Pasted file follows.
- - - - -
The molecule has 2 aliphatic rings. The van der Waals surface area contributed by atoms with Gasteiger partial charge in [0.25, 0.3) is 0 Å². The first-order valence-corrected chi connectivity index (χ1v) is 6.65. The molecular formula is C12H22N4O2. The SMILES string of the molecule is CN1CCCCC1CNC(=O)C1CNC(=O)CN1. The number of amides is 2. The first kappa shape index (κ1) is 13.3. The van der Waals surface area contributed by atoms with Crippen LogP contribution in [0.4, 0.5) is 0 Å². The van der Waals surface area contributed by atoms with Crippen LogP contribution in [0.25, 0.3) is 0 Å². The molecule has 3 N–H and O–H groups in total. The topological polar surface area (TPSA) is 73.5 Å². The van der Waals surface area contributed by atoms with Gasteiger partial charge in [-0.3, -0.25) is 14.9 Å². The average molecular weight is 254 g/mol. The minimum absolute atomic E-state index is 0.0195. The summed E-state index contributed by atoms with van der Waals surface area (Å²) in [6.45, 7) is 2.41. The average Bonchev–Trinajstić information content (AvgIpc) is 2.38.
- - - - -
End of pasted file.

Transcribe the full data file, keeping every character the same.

The molecule has 2 aliphatic rings. The van der Waals surface area contributed by atoms with Gasteiger partial charge in [0.25, 0.3) is 0 Å². The first-order valence-corrected chi connectivity index (χ1v) is 6.65. The molecular formula is C12H22N4O2. The SMILES string of the molecule is CN1CCCCC1CNC(=O)C1CNC(=O)CN1. The number of amides is 2. The first kappa shape index (κ1) is 13.3. The van der Waals surface area contributed by atoms with Crippen LogP contribution in [0.4, 0.5) is 0 Å². The van der Waals surface area contributed by atoms with Crippen LogP contribution in [0.25, 0.3) is 0 Å². The molecule has 3 N–H and O–H groups in total. The topological polar surface area (TPSA) is 73.5 Å². The van der Waals surface area contributed by atoms with Gasteiger partial charge in [-0.3, -0.25) is 14.9 Å². The average molecular weight is 254 g/mol. The minimum absolute atomic E-state index is 0.0195. The summed E-state index contributed by atoms with van der Waals surface area (Å²) in [6.45, 7) is 2.41. The average Bonchev–Trinajstić information content (AvgIpc) is 2.38.